Video games finally embrace LGBTQ+ romance


It’s not often that a video game trailer makes me go all gooey, but this one for The Sims 4 My Wedding Stories is a gorgeous festival of romantic excess. Timed for the Valentine’s Day season, the trailer promotes a new addition to Electronic Arts’ human life simulation The Sims 4, in which players plan the wedding of their dreams. The trailer is a mini-movie about two women who fall madly in love, and throw a beautiful marriage ceremony.

The trailer is an indicator of how far video games have come in portraying the LGBTQ+ community and relationships, which were once an extreme rarity in video games. Until recent years, queer characters in games were usually presented as negative stereotypes. Gay men especially have been depicted in Village People garb, or as confused, effeminate characters.

Even The Sims series, which has generally embraced diversity, made early mis-steps. The original game, released in 2000, featured same-sex romance but couples could only attain the status of “roommates” instead of full romantic partners. Later, The Sims 2 (2004) included same-sex relationships as a clear option.

ROLE-PLAYING games diversify

Eventually, fantasy and science fiction role-playing games led the way in affecting change. RPGs are all about allowing players to create their own personas in strange worlds. It’s a genre that values individual freedom.

One of the few LGBTQ+ friendly games from the 1990s includes Fallout 2 (1998), a post-apocalyptic RPG set in small town America. In the years that followed, leading developers like Bioware included LGBTQ+ options in landmark series like Star Wars: Knights of the Old Republic, Mass Effect, and Dragon Age.

Back then, there was plenty of push-back from social conservatives who complained that these games had some sort of socio-political agenda. Reactionary attitudes both inside game companies, and among vocal consumers stifled LGBTQ+ representation in games. But the trend toward diversity gathered pace as major hits began to include LGBTQ+ themes as a matter of necessity. Majestic fantasy adventure The Elder Scrolls: Skyrim (2011) included same-sex relationships, and went on to sell 30 million copies.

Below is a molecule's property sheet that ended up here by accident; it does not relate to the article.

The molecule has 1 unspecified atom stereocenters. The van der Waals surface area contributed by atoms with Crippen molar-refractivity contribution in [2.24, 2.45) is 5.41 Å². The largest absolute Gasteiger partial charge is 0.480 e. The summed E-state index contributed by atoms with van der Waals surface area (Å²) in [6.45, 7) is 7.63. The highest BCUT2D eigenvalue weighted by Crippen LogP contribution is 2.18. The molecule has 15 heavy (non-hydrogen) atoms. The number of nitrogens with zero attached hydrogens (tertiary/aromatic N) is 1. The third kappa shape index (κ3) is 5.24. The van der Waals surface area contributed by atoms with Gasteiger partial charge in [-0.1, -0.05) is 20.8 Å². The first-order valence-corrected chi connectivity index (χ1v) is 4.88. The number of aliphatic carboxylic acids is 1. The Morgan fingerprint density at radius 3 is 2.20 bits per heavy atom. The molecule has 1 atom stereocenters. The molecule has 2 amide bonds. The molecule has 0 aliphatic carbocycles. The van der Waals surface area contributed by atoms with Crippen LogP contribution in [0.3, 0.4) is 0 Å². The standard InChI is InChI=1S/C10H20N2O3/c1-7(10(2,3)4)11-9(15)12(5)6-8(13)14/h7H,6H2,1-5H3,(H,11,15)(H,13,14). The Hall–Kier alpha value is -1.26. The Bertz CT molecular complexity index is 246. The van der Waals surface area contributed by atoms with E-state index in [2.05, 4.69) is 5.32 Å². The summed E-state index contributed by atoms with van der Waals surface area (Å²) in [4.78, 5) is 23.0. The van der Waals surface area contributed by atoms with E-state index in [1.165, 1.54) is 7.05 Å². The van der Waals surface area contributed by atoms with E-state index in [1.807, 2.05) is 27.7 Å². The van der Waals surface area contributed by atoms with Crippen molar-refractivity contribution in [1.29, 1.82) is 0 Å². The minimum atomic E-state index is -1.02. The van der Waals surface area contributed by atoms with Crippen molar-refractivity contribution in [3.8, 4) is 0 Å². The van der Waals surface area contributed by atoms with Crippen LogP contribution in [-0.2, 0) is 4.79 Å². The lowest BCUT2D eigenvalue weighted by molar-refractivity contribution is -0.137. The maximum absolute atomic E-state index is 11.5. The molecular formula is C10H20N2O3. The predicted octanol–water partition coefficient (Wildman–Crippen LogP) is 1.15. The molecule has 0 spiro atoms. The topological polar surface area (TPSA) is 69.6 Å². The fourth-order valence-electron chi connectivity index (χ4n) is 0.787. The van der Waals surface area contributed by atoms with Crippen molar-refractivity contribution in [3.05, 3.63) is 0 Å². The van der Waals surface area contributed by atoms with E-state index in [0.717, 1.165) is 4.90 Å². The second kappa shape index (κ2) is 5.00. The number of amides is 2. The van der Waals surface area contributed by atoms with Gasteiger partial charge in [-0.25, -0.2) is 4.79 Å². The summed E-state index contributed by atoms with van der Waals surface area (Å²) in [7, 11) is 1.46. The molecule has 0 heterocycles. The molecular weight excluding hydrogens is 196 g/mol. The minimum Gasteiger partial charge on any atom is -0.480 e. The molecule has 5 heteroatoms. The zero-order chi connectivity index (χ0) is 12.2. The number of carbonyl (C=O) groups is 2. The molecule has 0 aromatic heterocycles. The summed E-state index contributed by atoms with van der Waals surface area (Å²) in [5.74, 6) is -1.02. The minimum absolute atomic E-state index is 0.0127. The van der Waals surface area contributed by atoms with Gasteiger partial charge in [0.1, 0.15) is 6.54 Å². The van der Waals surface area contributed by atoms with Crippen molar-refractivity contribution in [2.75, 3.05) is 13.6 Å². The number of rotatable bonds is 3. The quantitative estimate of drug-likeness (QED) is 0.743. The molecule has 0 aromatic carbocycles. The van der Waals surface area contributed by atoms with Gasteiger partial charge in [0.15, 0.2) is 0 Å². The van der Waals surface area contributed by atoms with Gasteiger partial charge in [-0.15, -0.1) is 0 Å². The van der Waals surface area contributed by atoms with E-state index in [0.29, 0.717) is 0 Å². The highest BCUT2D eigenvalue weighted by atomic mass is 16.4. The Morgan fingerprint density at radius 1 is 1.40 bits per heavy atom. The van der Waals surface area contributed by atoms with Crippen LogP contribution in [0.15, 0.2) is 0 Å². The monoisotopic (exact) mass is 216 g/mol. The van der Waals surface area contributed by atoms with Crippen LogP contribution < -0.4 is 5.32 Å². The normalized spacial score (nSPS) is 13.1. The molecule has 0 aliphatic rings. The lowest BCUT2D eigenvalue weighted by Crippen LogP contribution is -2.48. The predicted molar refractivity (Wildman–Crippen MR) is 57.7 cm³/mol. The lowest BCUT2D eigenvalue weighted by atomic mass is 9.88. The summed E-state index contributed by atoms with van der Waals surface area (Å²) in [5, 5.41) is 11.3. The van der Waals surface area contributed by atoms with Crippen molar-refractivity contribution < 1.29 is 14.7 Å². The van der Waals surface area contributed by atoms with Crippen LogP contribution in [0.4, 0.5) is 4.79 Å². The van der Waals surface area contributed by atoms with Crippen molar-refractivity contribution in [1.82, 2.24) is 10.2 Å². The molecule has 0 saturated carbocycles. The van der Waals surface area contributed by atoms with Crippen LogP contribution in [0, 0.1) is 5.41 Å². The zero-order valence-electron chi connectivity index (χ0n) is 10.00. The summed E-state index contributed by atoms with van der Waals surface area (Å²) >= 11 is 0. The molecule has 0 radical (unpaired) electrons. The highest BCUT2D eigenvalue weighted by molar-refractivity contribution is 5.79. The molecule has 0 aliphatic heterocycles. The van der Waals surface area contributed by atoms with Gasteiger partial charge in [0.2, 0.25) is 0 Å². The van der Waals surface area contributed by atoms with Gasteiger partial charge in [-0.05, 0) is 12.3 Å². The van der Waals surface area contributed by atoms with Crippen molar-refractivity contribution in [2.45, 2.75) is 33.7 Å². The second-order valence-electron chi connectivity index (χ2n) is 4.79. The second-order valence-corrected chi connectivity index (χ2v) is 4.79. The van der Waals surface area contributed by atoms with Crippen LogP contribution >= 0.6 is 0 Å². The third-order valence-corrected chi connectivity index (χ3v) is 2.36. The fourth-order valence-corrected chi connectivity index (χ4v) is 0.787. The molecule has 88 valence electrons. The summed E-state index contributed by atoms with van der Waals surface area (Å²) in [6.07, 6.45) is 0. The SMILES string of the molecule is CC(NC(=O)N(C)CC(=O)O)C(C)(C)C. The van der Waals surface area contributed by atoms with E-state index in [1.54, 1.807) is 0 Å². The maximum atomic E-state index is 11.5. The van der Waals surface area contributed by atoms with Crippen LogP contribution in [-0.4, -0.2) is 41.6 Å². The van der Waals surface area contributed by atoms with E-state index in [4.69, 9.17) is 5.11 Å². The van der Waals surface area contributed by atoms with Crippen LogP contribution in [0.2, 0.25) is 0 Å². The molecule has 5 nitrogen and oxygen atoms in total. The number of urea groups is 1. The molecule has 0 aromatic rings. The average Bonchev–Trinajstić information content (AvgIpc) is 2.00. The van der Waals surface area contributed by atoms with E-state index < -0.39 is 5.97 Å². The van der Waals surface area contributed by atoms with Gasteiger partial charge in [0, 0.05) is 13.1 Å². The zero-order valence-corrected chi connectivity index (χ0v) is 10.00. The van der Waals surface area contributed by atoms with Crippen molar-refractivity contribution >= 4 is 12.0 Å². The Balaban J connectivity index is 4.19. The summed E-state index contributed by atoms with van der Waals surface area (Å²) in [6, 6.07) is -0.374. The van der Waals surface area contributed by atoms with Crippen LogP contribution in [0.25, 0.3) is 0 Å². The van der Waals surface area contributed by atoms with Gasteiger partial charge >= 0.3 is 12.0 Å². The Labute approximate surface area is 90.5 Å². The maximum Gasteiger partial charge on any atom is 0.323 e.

Gone Home (2013) was an award-winning indie game about a girl in high school who falls in love with her best friend, triggering a crisis in the family. Polygon called it “the most important game of the decade”, because of its influence on other game creators. Sony-owned developer Naughty Dog cited the game as an influence for its The Last of Us series, which stars gay protagonist Ellie.

Award-winning LGBTQ+ stories

In April, The Gayming Awards are due to take place, celebrating games that include intelligently written LGBTQ+ characters and themes. Now in its second year, the awards demonstrate how far same-sex relationships have progressed across a wide variety of platforms, embracing both indie and big budget productions.

The game-of-the-year nominations are a good guide to the increasing sophistication of interactive storytelling, as game developers embrace a far more diverse outlook than in previous years.